The mathematical basis for statistics, including descriptive measures, probability, and hypothesis testing. Some applications in exercise and sport science include tests, ANOVA, correlation and regression using statistics software to create data sets, run analyses, and produce proper output. Major topics include experimental and non-experimental research design, sampling, hypothesis formulation and testing, power calculation, t-tests, ANOVA correlation, simple and multiple regression, and chi square within the context of planning, conducting, writing, and reporting of research in the field of Exercise Science. Exercise Science majors only.

345. RESEARCH METHODS (3)

This class will allow students to critically analyze peer reviewed research literature, and learn different research techniques and models that could be implemented during their own research projects. The objective of this course is to give EJ students the necessary skills to intelligently extrapolate information from research as it should be applied in a clinical setting. This class will address the course objectives as described in the competences and standards put forth by the Board of Certification(BOC)and the Commission on Accreditation of Athletic Training Education (CAATE).

356. NUTRITIONAL SUPPLEMENTS AND ERGOGENIC AIDS (3)

This course will examine the biochemistry of humans in relation to nutrition and exercise. It emphasizes the basic elements of carbohydrate, fat and protein metabolism, the role of nutrition in providing energy, building/repairing tissues and regulating metabolic processes during sports and the degree to which nutrition may enhance fitness. Emphasis is also placed on the clarification of the most prevalent ergogenic aids (based on reputable research) and how they are thought to increase anaerobic and aerobic power (fitness) and athletic performance.

366. THE THEORY AND METHODOLOGY OF RESISTANCE TRAINING (3)

A structured system of training can be established that incorporates training activities that target specific physiological, psychological and performance characteristics of individual sports and athletes.

376. ADVANCED CONCEPTS OF PERSONAL TRAINING (3)

Prepares and qualifies students to work as personal trainers. Bridges the gap between exercise science related course work and the practical application skills of personal training. Prerequisite: PHED 226.

386. ORTHOPEDIC PATHOLOGY (3)

This course is a comprehensive, practical guide to diagnosing and understanding treatments for common musculoskeletal disorders seen in Allied Health rehabilitation. The course also covers soft-tissue pathology and discusses meniscal injuries, ligaments, and tendons.

388. ORTHOPEDIC PATHOLOGY II (3)

This course will continue to give students skills in evaluating orthopedic injuries. This will include identifying common injury, illness and diseases that will include, but not be limited to posture and gait.

396. PERSONAL TRAINING PRACTICUM (6)

Field experience for student trainers to work with clients of various ages, fitness levels, experiences, and goals. Activities include conducting fitness assessments, prescribing appropriate physical exercises, and safely instructing clients in the step-by-step procedures of executing strength, cardiovascular, and flexibility exercises. Prerequisite: EXER 376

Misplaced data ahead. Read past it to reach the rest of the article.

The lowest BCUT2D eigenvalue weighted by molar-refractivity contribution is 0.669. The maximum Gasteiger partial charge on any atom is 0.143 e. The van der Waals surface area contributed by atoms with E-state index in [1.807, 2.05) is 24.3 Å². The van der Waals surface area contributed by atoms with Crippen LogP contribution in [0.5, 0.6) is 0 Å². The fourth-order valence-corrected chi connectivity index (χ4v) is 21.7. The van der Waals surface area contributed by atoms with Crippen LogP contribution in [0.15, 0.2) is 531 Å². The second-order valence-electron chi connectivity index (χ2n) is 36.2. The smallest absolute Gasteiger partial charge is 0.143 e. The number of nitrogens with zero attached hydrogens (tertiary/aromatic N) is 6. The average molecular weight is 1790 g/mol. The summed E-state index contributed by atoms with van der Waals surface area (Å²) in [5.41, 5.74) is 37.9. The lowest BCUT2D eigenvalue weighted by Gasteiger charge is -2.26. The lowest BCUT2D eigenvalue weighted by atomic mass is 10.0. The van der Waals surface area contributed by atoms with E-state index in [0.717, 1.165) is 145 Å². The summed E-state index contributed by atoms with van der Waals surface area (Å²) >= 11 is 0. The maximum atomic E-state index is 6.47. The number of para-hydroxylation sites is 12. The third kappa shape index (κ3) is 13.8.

400. EXERCISE ASSESSMENT AND PRESCRIPTION (3)

Application of exercise physiological concepts to exercise prescription and programming including analysis of techniques used for health appraisal, risk stratification and fitness assessment, and evaluation of strategies used to promote physical activity.

422. ADVANCED EXERCISE PHYSIOLOGY (4)

Detailed understanding of the physiological process that regulate human exercise tolerance. Topics include: bioenergetics, energy expenditure, functions of the cardiovascular, pulmonary neuromuscular and neuroendocrine systems, muscle, renal function, training, environmental influences, ergogenic aids, nutrition, and weight control. Prerequisite: BIOL 221.

422. PHYSIOLOGY OF EXERCISE LAB (0)

Theories and loboratory techniques for assessing human physiological responses to exercise and training.

441. KINESIOLOGY (3)

The mechanical aspects of human motion and the structure and function of these motions in physically active individuals with or without pathological involvement. Prerequisite: BIOL 221.

448. SPECIAL TOPICS IN PERSONAL TRAINING (3)

Provides students an opportunity to pursue certification and specialization credentials in the field of personal training and preventive medicine.

450. BIOMECHANICS OF HUMAN MOVEMENT (3)

Applies fundamental biomechanical principles to the human musculoskeletal system. Topics include musculoskeletal mechanics, tissue biomechanics, and quantitative analysis of human movement. Prerequisite: BIOL 221.

476. CARDIOVASCULAR FUNCTIONS (3)

The course provides students with the basic concepts of cardiac and pulmonary rehabilitation programs and the knowledge and skills needed to design, implement and assess progress of rehabilitation programs to return individuals to a healthy state, full functional fitness or athletic performance. Prerequisites: BIOL 211, EXER 422